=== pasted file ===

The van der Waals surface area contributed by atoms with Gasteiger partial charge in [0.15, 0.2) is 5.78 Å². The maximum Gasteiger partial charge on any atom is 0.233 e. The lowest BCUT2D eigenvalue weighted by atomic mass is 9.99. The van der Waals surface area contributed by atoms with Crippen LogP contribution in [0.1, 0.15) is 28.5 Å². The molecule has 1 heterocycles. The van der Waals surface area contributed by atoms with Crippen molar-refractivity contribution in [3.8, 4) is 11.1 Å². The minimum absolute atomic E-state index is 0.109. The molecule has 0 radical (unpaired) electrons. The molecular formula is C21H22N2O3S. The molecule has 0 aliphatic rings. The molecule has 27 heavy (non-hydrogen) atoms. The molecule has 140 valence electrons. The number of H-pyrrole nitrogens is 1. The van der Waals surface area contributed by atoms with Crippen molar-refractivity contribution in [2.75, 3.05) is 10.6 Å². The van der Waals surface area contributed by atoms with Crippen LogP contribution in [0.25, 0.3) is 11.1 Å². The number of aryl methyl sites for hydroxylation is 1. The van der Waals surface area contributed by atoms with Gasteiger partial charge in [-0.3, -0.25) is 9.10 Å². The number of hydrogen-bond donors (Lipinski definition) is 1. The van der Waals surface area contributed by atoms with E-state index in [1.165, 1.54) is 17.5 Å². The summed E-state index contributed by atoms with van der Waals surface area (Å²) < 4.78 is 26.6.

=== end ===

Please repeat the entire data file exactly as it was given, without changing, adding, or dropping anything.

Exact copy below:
The van der Waals surface area contributed by atoms with Gasteiger partial charge in [0.15, 0.2) is 5.78 Å². The maximum Gasteiger partial charge on any atom is 0.233 e. The lowest BCUT2D eigenvalue weighted by atomic mass is 9.99. The van der Waals surface area contributed by atoms with Crippen LogP contribution in [0.1, 0.15) is 28.5 Å². The molecule has 1 heterocycles. The van der Waals surface area contributed by atoms with Crippen molar-refractivity contribution in [3.8, 4) is 11.1 Å². The minimum absolute atomic E-state index is 0.109. The molecule has 0 radical (unpaired) electrons. The molecular formula is C21H22N2O3S. The molecule has 0 aliphatic rings. The molecule has 27 heavy (non-hydrogen) atoms. The molecule has 140 valence electrons. The number of H-pyrrole nitrogens is 1. The van der Waals surface area contributed by atoms with Crippen molar-refractivity contribution in [2.75, 3.05) is 10.6 Å². The van der Waals surface area contributed by atoms with Crippen LogP contribution in [0.25, 0.3) is 11.1 Å². The number of aryl methyl sites for hydroxylation is 1. The van der Waals surface area contributed by atoms with Gasteiger partial charge in [-0.3, -0.25) is 9.10 Å². The number of hydrogen-bond donors (Lipinski definition) is 1. The van der Waals surface area contributed by atoms with E-state index in [1.165, 1.54) is 17.5 Å². The summed E-state index contributed by atoms with van der Waals surface area (Å²) < 4.78 is 26.6.